He's caused a furore by beating Wiz and Big Sean at the VMA Awards, but the meteoric rise of Odd Future and Tyler is far from an organic movement and it would seem it has all been carefully orchestrated from day one...
Tyler, the Creator and his swarm of lunatics known as OFWGKTA – all equipped with scathing lyrics about serial killing, rape and drug abuse – have been creating mass hysteria within the hip-hop community. In a short space of time, everyone seems to have leapt on the Tyler bandwagon, but why is it that everyone is so shamelessly gushing about how innovative and original he is? Personally, I see it as the start of a revolution within hip-hop. Predictable verses about diamonds, hookers and bullshit laced with excruciating vocals has become tedious at best. Many are sick of seeing fully grown boys wasting expensive champagne and claiming ownership of barely dressed harlots. Hip-hop as we know it needed shaking up. Granted, the Odd Future invasion is extreme, as their philosophy is one that could be easily mistaken for that of an unhinged psychopath, slowly jotting down his school shooting modus operandi on the back of Palahniuk book cover, but this is what makes their music so strangely refreshing and obscure. They offer the same mesmerising sadism that had me spinning Eminem’s ‘Kim’ on repeat as a 10-year-old. OFWGKTA are the horrifying car crash at the side of the road that we know we really shouldn’t stare at, but we do.
However, despite the twisted mental institution lyrics that Tyler often recites, there’s a lot more to it than that. A teenage uprising of social rebellion is hardly worth its weight in gold, we’ve seen controversy come and go, but not only has Tyler made angst cool again, he’s also done it with a strange sense of professionalism. Yes, he does use the word fuck excessively and most photo opportunities capture the moment he regurgitates his food perfectly, but explicit lyrics and a ‘don’t give a fuck’ attitude can only take you so far. Tyler has pretty much brought OFWGKTA through single handed. He wouldn’t be headlining SXSW and riding Jimmy Fallon around if he didn’t have something deeper in terms of substance.
Predictable verses about diamonds, hookers and bullshit laced with excruciating vocals has become tedious at best.
You just have to look at the Odd Future website. Imagine throwing hell into a bag, smashing it with a hammer and then scattering it out onto the carpet. The artwork is that of an ink blot obsessive, someone who hasn’t quite got all their marbles in the pouch. Singed Barbie dolls stand bent with Giraffe heads below a Hitler mask with its eyes and mouth cut out. Album covers play host to eerie looking school children, stood to attention wearing copy and paste Wolf Gang t-shirts. If this isn’t the art of a psychopath, I don’t know what is. Even the name, Odd Future Wolf Gang Kill Them All, has that lingering feeling of nutcase to it. However, I don’t feel this is the work of lunatics, I believe all of this was carefully orchestrated from day one.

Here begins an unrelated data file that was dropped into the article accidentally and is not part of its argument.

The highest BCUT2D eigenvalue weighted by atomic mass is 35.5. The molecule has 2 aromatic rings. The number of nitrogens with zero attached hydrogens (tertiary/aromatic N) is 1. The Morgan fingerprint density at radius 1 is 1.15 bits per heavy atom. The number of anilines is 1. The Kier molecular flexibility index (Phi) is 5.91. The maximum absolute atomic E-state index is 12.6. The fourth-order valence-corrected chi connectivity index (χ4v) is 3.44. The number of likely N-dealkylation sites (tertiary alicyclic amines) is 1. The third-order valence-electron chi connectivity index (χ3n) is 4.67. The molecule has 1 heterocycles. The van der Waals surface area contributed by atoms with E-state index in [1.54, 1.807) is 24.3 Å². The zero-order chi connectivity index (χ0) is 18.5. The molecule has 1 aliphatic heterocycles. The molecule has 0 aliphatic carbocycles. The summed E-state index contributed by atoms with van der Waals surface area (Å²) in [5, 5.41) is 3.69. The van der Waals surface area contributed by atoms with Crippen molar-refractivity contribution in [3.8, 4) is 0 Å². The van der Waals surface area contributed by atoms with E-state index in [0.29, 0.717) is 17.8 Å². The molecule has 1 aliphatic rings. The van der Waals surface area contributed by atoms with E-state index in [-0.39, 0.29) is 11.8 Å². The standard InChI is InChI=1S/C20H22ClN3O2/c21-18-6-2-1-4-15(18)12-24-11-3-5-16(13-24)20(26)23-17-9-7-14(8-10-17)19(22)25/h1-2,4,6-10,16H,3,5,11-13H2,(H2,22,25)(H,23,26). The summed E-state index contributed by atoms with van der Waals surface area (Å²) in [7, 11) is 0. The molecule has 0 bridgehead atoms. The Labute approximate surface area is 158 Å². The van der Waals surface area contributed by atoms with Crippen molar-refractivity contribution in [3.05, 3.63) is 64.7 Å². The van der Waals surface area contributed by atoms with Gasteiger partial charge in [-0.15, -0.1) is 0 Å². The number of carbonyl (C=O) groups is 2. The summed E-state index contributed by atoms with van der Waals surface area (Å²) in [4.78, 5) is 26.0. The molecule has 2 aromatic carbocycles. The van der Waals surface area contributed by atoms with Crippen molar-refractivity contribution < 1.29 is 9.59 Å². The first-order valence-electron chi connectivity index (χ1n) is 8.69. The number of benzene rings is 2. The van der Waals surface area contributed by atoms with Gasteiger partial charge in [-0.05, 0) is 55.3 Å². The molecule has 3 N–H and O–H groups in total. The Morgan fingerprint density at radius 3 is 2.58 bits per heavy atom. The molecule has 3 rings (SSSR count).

Tyler may seem brash, immature and offensive, but beneath it all there are strong lyrics with double meanings and deep metaphors, often covering the harsh abandonment a child feels as their father walks out, or the bullying experienced by those who dare to be different. If all this was simply an act of reckless anarchy, it wouldn’t fit together so perfectly. At first glance, the naming of mixtapes, singles and artists may seem flippant and random. Names like ‘Earl Sweatshirt’ and ‘Sandwiches’. But when compared with the rest of the OFWGKTA affiliation, it all just works. I guess most fans will see it as a non-conformist move, but I see it as organized chaos. The allure of the terrifying unknown is what has us watching horror films and random pain affliction videos on the internet. Psycho sells.
If all this was simply an act of reckless anarchy, it wouldn’t fit together so perfectly.
Even his critics have acknowledged the ability Tyler has to create hype around his name. It wasn’t the media who did all this, nor the record label or the magazines. OFWGKTA self-published all of their early material and spread it across the Internet like the viral infection it was intended to be. Each insult was a chance for them to scream ‘fuck you!’ even louder, increasing the reach of their exposure. There was no chance or luck involved. Tyler, the Creator formed his own hype and made sure that they’d all be discovered. He’s mastered the concept of bizarre human intrigue that our generation has refused to keep under wraps. He’s pushing the problems of our world in our faces without making it a plea to the masses or a concept song mithering about the sad state of affairs. He becomes the beast and lets us see how disgusting and terrible it is, something that has made him impossible to ignore.
Despite being kicked out of 12 schools, Tyler has carved himself a niche by spitting satanic verses about drug riddled prostitutes who’ve been assaulted at the church altar. Yet he’s an atheist and a straight edge who enjoys nothing more than watching cartoon network whilst bouncing on his trampoline. Yes, his lyrics are violent and brilliant, but he’s also in a weird way a business man and a story teller who seems to be hitting all the right notes, garnering as much attention as possible. Sometimes, amongst our endless consumerism and obsessive celebrity infatuation, we need something to make us truly stare into the human abyss. I believe Tyler, the Creator and OFWGKTA force us to do this in a way that is entertaining.
Or maybe I’m just looking way too deeply into it all and they truly are a bunch of morons getting their kicks off of sniffing glue and setting stuff on fire.
‘Goblin’ is available to buy now
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